Modiano Market. A vast roof above, still functioning stalls. Vegetables. Eggs. Meat. Cheese. A burst of voices, laughter. A flash of a smile. Then a beautiful silhouette. Her heels clatter on the stone. Her shadowed figure merges with the light at the end of the corridor. Cafes, tavernas, mini ouzeri clustered beneath the decrepit canopy.

    More signs I can’t read. This is intriguing. I want to come back. But it is shuttered at night when I return though, drowned in shadow, and locked. Next time, stay for lunch.

    The architecture of dreams. The crumbling and the cracked. The smooth walled and restored. Soaring ceilings. Fresh paint. Just the right amount of quirk.

    A wine bar named after Hermes, the first craftsman, the first intelligencer, the first alchemist. Didn’t sample the food, but the beer works. The dining locals seem pleased. A crowd worthy of more than a glance. Animated faces. Families. Couples. Cigarette smoke shot through with late afternoon sun. This too is a place worth returning to.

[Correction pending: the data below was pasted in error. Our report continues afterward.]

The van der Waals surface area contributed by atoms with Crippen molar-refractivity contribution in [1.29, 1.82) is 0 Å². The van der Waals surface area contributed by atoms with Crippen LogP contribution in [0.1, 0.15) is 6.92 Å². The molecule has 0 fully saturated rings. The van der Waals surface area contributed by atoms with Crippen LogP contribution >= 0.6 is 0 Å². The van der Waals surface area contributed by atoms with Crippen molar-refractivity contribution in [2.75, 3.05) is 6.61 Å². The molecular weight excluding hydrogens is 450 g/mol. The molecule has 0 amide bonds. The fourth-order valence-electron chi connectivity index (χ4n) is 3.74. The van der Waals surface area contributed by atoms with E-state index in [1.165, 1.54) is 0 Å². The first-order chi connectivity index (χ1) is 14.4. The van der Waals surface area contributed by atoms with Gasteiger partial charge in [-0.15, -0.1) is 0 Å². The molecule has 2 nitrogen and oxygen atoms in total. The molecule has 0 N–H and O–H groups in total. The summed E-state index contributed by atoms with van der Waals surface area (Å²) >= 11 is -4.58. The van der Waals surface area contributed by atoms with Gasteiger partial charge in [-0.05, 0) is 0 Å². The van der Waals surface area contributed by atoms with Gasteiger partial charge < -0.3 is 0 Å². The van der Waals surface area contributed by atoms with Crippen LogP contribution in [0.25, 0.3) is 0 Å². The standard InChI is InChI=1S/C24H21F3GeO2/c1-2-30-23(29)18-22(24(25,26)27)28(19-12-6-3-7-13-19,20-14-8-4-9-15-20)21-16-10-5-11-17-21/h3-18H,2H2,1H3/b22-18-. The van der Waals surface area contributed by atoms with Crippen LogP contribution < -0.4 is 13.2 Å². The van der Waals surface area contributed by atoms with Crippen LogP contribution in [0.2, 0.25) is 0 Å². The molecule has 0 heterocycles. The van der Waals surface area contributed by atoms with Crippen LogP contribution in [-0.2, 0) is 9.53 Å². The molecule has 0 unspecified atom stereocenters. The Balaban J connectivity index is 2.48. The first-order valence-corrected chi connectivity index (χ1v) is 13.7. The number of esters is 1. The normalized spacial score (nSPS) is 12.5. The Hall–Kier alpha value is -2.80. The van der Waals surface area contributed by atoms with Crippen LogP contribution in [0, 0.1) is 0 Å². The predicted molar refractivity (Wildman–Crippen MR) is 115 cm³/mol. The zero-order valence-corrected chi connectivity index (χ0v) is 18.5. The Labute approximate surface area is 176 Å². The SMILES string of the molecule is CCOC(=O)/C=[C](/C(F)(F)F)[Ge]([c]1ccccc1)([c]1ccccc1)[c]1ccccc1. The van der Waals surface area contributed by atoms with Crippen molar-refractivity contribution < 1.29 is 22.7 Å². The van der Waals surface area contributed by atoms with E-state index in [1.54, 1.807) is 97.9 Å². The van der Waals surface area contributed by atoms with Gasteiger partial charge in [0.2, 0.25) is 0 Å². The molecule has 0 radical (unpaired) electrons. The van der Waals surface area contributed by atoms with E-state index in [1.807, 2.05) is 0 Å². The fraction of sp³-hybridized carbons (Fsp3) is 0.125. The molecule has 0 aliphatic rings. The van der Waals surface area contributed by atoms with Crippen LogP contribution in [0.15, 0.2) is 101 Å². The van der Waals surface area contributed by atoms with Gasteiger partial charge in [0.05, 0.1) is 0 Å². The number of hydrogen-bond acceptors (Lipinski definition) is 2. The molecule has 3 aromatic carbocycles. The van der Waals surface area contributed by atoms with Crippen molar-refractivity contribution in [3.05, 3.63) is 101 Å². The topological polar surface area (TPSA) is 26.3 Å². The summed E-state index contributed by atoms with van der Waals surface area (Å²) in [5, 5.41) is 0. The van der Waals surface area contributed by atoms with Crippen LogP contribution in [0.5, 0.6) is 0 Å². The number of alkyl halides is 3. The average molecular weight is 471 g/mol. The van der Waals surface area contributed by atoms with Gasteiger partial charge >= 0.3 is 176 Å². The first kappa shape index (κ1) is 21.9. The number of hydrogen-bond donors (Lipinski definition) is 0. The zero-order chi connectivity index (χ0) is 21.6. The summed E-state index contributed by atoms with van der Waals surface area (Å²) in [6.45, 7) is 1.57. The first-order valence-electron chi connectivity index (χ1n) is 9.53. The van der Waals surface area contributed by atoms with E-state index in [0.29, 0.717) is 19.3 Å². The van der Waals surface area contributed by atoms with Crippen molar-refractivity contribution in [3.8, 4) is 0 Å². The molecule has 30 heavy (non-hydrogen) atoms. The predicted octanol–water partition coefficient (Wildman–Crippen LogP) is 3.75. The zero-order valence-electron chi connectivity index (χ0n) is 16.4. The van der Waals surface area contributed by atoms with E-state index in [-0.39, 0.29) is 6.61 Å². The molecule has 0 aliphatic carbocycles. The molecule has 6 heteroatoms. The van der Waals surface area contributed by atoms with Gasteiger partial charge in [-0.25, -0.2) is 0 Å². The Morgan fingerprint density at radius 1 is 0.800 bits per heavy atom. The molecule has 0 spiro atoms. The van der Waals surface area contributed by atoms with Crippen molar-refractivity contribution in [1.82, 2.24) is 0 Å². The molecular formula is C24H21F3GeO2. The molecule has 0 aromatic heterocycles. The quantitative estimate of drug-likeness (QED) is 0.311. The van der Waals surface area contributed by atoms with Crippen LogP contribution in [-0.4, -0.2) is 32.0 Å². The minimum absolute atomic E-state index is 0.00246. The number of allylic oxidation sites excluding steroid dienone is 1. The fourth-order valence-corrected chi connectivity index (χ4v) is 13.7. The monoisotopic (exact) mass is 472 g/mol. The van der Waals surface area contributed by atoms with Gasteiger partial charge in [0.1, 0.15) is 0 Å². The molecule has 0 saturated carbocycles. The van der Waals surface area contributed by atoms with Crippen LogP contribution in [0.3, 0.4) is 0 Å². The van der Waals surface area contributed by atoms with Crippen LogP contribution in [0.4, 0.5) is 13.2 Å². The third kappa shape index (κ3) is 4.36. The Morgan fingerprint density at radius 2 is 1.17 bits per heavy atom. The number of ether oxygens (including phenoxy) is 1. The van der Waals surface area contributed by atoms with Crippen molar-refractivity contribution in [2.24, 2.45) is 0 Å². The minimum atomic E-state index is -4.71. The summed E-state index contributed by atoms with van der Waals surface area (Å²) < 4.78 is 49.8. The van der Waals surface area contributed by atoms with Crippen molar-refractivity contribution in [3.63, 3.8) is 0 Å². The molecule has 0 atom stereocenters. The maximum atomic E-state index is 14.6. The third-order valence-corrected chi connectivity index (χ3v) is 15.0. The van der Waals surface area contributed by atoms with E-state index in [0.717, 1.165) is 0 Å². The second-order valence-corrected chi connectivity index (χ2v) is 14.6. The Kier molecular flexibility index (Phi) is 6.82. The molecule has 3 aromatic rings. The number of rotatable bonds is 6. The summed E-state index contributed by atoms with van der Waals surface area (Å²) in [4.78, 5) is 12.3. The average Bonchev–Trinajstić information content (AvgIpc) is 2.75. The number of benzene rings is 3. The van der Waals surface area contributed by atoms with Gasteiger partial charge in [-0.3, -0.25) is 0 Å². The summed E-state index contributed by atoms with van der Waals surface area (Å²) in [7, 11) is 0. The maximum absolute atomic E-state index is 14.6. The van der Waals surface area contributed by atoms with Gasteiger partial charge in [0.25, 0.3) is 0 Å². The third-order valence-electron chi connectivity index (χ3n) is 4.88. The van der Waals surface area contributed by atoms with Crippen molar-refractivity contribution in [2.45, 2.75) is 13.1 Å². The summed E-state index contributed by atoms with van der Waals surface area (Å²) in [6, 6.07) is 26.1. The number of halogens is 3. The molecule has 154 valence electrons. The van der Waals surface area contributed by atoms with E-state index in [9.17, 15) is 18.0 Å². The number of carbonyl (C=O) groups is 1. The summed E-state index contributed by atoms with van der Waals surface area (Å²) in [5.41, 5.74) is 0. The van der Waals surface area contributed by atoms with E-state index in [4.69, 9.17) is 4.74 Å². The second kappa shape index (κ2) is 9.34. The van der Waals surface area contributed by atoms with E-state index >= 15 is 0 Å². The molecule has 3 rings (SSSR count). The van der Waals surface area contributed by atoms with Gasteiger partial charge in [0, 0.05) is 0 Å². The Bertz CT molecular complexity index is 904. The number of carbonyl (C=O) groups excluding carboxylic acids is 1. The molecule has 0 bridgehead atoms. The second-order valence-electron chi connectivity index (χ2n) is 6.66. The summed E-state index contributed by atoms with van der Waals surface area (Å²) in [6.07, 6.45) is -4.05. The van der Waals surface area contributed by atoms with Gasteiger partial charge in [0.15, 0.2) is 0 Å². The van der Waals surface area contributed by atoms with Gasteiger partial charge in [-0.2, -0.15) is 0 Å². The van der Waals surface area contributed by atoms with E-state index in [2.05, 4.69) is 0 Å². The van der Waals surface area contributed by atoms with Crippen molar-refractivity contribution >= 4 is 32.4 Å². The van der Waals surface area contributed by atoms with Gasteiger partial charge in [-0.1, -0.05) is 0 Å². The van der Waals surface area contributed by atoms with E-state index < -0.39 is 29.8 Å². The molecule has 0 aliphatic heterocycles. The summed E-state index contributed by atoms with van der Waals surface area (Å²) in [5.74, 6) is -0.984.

An interesting couple. He’s black clad, alternative, she’s pretty, flashing eyes and a crinkling burn scar on her arm she makes no attempt  to hide. They are backlit, spotlit almost, in the window. They are having too intense a conversation for me to interrupt. I’d like to take their photo, but the mood between them isn’t right, it seems. There’s a debate, maybe about trivial matters, maybe something serious. Best to leave them in their bubble.

    Thessaloniki light. It penetrates the windows, the buildings, the cracks. It has space to illuminate and bring alive anything it washes down on. The air  moves too. It is not thick or heavy, but fragrant with the sea and the perfume of trees. Perhaps it’s not so strange that the cigarette smoke never chokes or cloys.